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storm heading their way. gary tuchman there for us. also, the death of a controversial conservative blogger, andrew breitbart, died at the age of 43. more ahead. there are patients who will question, why does my mouth feel dryer than i remember it to be? there are more people taking more medication, so we see people suffering from dry mouth more so. we may see more cavities, bad breath, oral irritation. a dry mouth sufferer doesn't have to suffer. i would recommend biotene. the enzymes in biotene products help supplement enzymes that are naturally in saliva. biotene helps moisten those areas that have become dry. those that are suffering can certainly benefit from biotene. the other office devices? they don't get me. they're all like, "hey, brother, doesn't it bother you that no one notices you?" and i'm like, "doesn't it bother you you're not reliable?" and they say, "shut up!" and i'm like, "you shut up." in business, it's all about reliability.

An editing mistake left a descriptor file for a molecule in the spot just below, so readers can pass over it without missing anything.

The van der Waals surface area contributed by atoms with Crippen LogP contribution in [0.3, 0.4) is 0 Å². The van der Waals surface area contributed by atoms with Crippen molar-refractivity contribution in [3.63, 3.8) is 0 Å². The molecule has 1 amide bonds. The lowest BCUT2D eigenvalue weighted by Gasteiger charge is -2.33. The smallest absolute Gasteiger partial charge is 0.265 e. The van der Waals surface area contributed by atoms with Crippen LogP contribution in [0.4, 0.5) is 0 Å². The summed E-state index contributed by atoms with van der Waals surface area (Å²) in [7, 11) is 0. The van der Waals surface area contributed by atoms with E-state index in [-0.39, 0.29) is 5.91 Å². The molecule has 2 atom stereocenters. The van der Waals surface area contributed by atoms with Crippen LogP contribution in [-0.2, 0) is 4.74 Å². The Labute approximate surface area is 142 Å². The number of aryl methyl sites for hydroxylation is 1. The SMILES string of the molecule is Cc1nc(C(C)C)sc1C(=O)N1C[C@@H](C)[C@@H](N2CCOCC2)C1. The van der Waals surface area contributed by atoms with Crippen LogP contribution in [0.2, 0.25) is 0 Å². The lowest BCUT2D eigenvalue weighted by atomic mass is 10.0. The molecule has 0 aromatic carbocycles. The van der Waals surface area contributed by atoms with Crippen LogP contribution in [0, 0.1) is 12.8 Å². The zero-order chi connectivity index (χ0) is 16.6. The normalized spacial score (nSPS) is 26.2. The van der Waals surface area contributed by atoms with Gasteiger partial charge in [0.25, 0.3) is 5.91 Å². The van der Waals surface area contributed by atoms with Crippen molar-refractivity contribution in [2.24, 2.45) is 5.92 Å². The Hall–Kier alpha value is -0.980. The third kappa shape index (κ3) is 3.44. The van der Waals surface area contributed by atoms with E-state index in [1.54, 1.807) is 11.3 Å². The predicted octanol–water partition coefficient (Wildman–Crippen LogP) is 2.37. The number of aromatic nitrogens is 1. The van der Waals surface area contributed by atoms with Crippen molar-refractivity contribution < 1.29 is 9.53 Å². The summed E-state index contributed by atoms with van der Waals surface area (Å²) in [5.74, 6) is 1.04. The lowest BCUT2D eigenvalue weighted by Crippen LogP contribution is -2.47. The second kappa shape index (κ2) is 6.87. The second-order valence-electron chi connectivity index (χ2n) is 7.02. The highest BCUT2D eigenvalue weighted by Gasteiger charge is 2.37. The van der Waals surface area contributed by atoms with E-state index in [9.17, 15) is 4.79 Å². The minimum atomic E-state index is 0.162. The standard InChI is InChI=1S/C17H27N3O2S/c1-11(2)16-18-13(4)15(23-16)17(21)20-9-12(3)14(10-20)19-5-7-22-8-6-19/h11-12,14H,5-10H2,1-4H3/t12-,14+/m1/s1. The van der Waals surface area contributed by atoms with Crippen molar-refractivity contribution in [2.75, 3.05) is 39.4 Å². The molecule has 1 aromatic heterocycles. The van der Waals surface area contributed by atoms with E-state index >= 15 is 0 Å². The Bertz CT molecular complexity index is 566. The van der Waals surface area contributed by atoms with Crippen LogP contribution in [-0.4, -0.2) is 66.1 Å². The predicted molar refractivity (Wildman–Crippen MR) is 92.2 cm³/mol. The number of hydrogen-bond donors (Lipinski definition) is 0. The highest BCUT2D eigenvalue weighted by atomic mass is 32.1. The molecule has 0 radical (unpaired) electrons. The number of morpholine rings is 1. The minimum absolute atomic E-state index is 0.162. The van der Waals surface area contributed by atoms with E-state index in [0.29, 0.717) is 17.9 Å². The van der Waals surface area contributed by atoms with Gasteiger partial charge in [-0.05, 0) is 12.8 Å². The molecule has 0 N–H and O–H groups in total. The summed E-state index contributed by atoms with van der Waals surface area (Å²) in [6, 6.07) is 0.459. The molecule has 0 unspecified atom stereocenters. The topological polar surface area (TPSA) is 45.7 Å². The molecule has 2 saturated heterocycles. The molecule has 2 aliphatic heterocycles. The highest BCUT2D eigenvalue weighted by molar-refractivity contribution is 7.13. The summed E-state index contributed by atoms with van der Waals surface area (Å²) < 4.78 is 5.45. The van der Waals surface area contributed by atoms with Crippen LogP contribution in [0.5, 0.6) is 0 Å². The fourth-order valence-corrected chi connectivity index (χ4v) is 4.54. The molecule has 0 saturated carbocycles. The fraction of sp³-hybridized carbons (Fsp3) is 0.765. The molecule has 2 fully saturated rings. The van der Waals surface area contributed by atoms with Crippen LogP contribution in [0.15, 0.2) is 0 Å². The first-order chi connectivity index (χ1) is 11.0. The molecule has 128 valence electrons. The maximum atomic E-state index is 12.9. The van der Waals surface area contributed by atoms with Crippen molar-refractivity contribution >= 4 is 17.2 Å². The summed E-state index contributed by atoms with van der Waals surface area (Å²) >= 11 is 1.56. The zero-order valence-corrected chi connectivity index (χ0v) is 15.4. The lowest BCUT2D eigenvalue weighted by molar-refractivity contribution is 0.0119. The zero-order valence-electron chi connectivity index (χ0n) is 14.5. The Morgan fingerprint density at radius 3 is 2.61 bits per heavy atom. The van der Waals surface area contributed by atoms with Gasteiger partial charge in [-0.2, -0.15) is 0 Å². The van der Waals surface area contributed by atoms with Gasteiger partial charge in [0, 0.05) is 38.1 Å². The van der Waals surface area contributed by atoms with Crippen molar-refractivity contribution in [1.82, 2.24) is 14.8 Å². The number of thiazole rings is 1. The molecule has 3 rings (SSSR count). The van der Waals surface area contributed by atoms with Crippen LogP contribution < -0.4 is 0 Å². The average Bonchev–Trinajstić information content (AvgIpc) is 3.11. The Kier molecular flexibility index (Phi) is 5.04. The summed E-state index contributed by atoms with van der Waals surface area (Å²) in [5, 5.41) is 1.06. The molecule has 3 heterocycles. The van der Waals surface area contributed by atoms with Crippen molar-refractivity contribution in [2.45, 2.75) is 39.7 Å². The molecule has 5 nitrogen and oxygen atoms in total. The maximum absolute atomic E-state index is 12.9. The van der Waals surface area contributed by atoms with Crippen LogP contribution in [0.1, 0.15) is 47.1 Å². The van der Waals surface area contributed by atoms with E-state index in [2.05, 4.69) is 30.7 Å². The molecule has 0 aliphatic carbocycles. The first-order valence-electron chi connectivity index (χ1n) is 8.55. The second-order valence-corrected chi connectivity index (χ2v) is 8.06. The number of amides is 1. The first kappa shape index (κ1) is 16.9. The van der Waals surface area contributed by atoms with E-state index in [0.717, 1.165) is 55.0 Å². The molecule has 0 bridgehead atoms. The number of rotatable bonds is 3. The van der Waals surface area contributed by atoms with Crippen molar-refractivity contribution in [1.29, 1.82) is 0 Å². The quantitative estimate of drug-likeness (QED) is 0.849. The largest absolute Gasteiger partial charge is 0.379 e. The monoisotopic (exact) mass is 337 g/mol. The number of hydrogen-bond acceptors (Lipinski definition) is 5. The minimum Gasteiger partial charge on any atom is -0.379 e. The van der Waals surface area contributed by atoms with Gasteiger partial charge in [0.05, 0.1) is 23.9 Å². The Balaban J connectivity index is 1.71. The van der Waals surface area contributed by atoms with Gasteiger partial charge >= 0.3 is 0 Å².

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the same area hit by deadly tornados have a storm system taking aim at them. weather watches are up for parts of missouri, arkansas, tennessee, mississippi, kentucky, and illinois. the forecast calling for strong thunderstorms, possible tornadoes as well.